That would likely disappoint some other Republican senators, many of whom see the dispute as a potential fault line as they head into the November elections.
“I don’t anticipate us voting before we know the results of the report, everybody’s had a chance to review the report and the American people know what’s in the report,” said Sen. John Kennedy (R-La.), who supports the nominee. “That would be my preference.”
Sen. John Cornyn (R-Texas), another supporter, said senators should be allowed time to read the notes of the FBI agents who conduct the interviews, and at least some of the information should be released.
“I think it’s important that the results in some form be shared with the public,” he said.
Democrats also pushed for release of the FBI report, as well as a wider investigation into Kavanaugh. They also called for sufficient time to review the report before voting.
“The FBI must not be handcuffed and their results must be made public,” said Minority Leader Charles E. Schumer (D-N.Y.).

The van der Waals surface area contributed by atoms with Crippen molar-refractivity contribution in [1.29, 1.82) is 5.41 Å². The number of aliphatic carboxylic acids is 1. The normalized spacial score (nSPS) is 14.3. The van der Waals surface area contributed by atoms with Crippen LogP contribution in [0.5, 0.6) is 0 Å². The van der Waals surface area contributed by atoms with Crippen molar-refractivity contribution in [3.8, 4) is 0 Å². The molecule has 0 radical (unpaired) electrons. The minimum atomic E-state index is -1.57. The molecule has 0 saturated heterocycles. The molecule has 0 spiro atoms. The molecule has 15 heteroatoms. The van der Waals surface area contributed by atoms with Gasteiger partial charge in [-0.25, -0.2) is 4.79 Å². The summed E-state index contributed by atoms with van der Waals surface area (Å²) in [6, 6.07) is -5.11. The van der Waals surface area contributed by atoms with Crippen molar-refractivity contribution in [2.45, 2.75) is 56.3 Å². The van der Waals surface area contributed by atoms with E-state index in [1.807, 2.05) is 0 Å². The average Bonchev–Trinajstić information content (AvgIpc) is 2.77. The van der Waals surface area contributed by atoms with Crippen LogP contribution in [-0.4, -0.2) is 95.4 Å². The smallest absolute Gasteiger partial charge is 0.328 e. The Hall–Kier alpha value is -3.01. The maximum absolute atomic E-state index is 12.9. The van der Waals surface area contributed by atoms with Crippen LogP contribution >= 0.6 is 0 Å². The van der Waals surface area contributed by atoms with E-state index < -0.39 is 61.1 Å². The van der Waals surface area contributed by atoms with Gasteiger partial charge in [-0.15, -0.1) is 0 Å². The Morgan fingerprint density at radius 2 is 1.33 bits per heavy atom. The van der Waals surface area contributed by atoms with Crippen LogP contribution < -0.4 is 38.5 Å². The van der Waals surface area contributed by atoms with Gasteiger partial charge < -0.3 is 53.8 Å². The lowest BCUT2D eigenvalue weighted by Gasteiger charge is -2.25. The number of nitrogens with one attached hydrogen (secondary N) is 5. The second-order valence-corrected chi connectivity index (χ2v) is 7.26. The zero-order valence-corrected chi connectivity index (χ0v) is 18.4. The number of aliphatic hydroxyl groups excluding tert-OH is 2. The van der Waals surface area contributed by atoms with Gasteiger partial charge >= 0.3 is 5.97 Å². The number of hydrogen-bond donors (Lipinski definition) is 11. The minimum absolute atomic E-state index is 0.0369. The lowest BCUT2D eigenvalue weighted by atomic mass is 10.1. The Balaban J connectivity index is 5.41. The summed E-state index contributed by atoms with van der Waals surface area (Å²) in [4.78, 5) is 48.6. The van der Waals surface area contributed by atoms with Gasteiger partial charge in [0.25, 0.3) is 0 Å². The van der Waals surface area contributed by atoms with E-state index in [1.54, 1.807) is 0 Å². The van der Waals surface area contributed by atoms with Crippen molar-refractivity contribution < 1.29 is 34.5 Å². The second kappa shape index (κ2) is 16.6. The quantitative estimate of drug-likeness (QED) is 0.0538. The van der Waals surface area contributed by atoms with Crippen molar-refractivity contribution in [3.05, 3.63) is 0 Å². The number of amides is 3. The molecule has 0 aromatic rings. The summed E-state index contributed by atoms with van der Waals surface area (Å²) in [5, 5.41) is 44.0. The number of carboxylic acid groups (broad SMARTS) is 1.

Senate Judiciary Chairman Charles E. Grassley (R-Iowa) chided Democrats, saying they were trying to interfere in the investigation.
"I’m confident that the FBI agents tasked with this responsibility will not succumb to public political pressure or politicians telling the agency how to do its job," he said in a statement. "Respectfully, the career public servants and professionals at the FBI know what they’re doing and how best to conduct a background investigation."
It’s not yet known what it will take to satisfy the three Republican senators — Jeff Flake of Arizona, Lisa Murkowski of Alaska and Susan Collins of Maine — who joined Democrats in calling for an FBI investigation.
The full Senate was originally expected to vote on Kavanaugh’s nomination early this week, but McConnell agreed to a delay under pressure after Thursday’s hearing led to a public outcry — and pushback from the three Republicans who can determine whether he is approved by the narrowly divided body.